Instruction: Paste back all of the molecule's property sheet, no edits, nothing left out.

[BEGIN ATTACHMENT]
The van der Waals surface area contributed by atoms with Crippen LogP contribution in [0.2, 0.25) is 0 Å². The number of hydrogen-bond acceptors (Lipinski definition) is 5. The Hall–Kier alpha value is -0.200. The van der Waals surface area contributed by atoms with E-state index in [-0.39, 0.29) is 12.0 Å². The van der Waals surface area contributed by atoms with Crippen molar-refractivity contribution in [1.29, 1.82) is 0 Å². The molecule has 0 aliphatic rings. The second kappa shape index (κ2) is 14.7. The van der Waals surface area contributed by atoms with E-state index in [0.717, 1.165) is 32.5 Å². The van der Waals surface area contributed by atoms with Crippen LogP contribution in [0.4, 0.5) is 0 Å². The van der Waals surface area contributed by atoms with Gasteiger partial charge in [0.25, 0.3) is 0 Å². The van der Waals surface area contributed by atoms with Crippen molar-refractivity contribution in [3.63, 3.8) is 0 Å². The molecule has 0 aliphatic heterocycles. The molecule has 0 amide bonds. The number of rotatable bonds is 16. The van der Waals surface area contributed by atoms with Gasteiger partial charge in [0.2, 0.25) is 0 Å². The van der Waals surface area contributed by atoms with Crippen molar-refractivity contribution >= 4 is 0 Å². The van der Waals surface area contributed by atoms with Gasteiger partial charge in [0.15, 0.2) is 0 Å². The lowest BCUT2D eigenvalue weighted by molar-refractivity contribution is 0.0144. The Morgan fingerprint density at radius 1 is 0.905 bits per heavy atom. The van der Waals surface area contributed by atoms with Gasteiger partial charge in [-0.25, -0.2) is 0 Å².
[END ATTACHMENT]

The van der Waals surface area contributed by atoms with Crippen LogP contribution in [0.2, 0.25) is 0 Å². The number of hydrogen-bond acceptors (Lipinski definition) is 5. The Hall–Kier alpha value is -0.200. The van der Waals surface area contributed by atoms with E-state index in [-0.39, 0.29) is 12.0 Å². The van der Waals surface area contributed by atoms with Crippen molar-refractivity contribution in [1.29, 1.82) is 0 Å². The molecule has 0 aliphatic rings. The second kappa shape index (κ2) is 14.7. The van der Waals surface area contributed by atoms with E-state index in [0.717, 1.165) is 32.5 Å². The van der Waals surface area contributed by atoms with Crippen LogP contribution in [0.4, 0.5) is 0 Å². The van der Waals surface area contributed by atoms with Gasteiger partial charge in [0.25, 0.3) is 0 Å². The van der Waals surface area contributed by atoms with Crippen molar-refractivity contribution in [3.63, 3.8) is 0 Å². The molecule has 0 aliphatic heterocycles. The molecule has 0 amide bonds. The number of rotatable bonds is 16. The van der Waals surface area contributed by atoms with Gasteiger partial charge in [0.2, 0.25) is 0 Å². The van der Waals surface area contributed by atoms with Crippen molar-refractivity contribution >= 4 is 0 Å². The van der Waals surface area contributed by atoms with Gasteiger partial charge in [0.15, 0.2) is 0 Å². The lowest BCUT2D eigenvalue weighted by molar-refractivity contribution is 0.0144. The Morgan fingerprint density at radius 1 is 0.905 bits per heavy atom. The van der Waals surface area contributed by atoms with Gasteiger partial charge in [-0.25, -0.2) is 0 Å².